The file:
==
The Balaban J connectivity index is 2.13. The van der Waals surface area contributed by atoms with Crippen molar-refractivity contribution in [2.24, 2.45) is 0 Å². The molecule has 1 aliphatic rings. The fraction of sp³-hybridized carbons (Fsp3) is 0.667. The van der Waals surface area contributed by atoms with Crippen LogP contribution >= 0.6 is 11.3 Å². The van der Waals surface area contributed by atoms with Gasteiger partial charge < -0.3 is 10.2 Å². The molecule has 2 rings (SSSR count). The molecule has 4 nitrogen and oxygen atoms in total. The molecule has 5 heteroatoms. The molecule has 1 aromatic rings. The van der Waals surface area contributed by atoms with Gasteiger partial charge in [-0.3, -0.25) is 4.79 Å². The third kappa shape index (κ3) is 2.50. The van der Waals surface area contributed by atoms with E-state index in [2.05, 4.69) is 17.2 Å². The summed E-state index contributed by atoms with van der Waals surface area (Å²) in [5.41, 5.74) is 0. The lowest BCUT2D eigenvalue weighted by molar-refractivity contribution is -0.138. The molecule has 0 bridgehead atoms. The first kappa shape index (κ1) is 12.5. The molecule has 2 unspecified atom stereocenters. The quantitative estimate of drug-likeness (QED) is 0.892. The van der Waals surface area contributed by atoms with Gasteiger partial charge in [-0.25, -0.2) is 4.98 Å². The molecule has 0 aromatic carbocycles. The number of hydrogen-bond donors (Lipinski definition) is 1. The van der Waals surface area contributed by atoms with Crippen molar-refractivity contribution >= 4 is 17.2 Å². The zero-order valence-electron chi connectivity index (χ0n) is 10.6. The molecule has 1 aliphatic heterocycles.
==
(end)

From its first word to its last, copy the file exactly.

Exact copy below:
The Balaban J connectivity index is 2.13. The van der Waals surface area contributed by atoms with Crippen molar-refractivity contribution in [2.24, 2.45) is 0 Å². The molecule has 1 aliphatic rings. The fraction of sp³-hybridized carbons (Fsp3) is 0.667. The van der Waals surface area contributed by atoms with Crippen LogP contribution >= 0.6 is 11.3 Å². The van der Waals surface area contributed by atoms with Gasteiger partial charge < -0.3 is 10.2 Å². The molecule has 2 rings (SSSR count). The molecule has 4 nitrogen and oxygen atoms in total. The molecule has 5 heteroatoms. The molecule has 1 aromatic rings. The van der Waals surface area contributed by atoms with Gasteiger partial charge in [-0.3, -0.25) is 4.79 Å². The third kappa shape index (κ3) is 2.50. The van der Waals surface area contributed by atoms with E-state index in [2.05, 4.69) is 17.2 Å². The summed E-state index contributed by atoms with van der Waals surface area (Å²) in [5.41, 5.74) is 0. The lowest BCUT2D eigenvalue weighted by molar-refractivity contribution is -0.138. The molecule has 0 bridgehead atoms. The first kappa shape index (κ1) is 12.5. The molecule has 2 unspecified atom stereocenters. The quantitative estimate of drug-likeness (QED) is 0.892. The van der Waals surface area contributed by atoms with Gasteiger partial charge in [-0.25, -0.2) is 4.98 Å². The molecule has 0 aromatic carbocycles. The number of hydrogen-bond donors (Lipinski definition) is 1. The van der Waals surface area contributed by atoms with Crippen molar-refractivity contribution >= 4 is 17.2 Å². The zero-order valence-electron chi connectivity index (χ0n) is 10.6. The molecule has 1 aliphatic heterocycles.